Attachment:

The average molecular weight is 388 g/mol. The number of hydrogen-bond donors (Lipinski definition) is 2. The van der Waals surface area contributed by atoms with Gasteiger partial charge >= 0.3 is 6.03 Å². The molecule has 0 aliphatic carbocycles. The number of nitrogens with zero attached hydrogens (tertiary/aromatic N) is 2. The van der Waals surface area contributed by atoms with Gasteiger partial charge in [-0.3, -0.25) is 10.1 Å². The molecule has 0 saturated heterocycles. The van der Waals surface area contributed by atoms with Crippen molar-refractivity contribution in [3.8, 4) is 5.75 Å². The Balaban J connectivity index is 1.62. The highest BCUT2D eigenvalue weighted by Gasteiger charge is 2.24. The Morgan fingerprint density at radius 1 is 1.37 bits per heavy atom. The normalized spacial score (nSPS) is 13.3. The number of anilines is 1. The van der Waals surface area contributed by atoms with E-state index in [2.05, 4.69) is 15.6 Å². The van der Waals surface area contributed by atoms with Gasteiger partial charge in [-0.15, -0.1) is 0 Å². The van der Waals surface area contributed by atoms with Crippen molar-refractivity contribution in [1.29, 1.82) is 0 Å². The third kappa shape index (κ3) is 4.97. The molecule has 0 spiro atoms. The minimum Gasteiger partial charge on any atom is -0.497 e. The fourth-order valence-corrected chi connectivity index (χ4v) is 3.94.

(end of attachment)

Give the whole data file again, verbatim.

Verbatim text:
The average molecular weight is 388 g/mol. The number of hydrogen-bond donors (Lipinski definition) is 2. The van der Waals surface area contributed by atoms with Gasteiger partial charge >= 0.3 is 6.03 Å². The molecule has 0 aliphatic carbocycles. The number of nitrogens with zero attached hydrogens (tertiary/aromatic N) is 2. The van der Waals surface area contributed by atoms with Gasteiger partial charge in [-0.3, -0.25) is 10.1 Å². The molecule has 0 saturated heterocycles. The van der Waals surface area contributed by atoms with Crippen molar-refractivity contribution in [3.8, 4) is 5.75 Å². The Balaban J connectivity index is 1.62. The highest BCUT2D eigenvalue weighted by Gasteiger charge is 2.24. The Morgan fingerprint density at radius 1 is 1.37 bits per heavy atom. The normalized spacial score (nSPS) is 13.3. The number of anilines is 1. The van der Waals surface area contributed by atoms with E-state index in [2.05, 4.69) is 15.6 Å². The van der Waals surface area contributed by atoms with Gasteiger partial charge in [-0.15, -0.1) is 0 Å². The van der Waals surface area contributed by atoms with Crippen molar-refractivity contribution in [1.29, 1.82) is 0 Å². The third kappa shape index (κ3) is 4.97. The molecule has 0 spiro atoms. The minimum Gasteiger partial charge on any atom is -0.497 e. The fourth-order valence-corrected chi connectivity index (χ4v) is 3.94.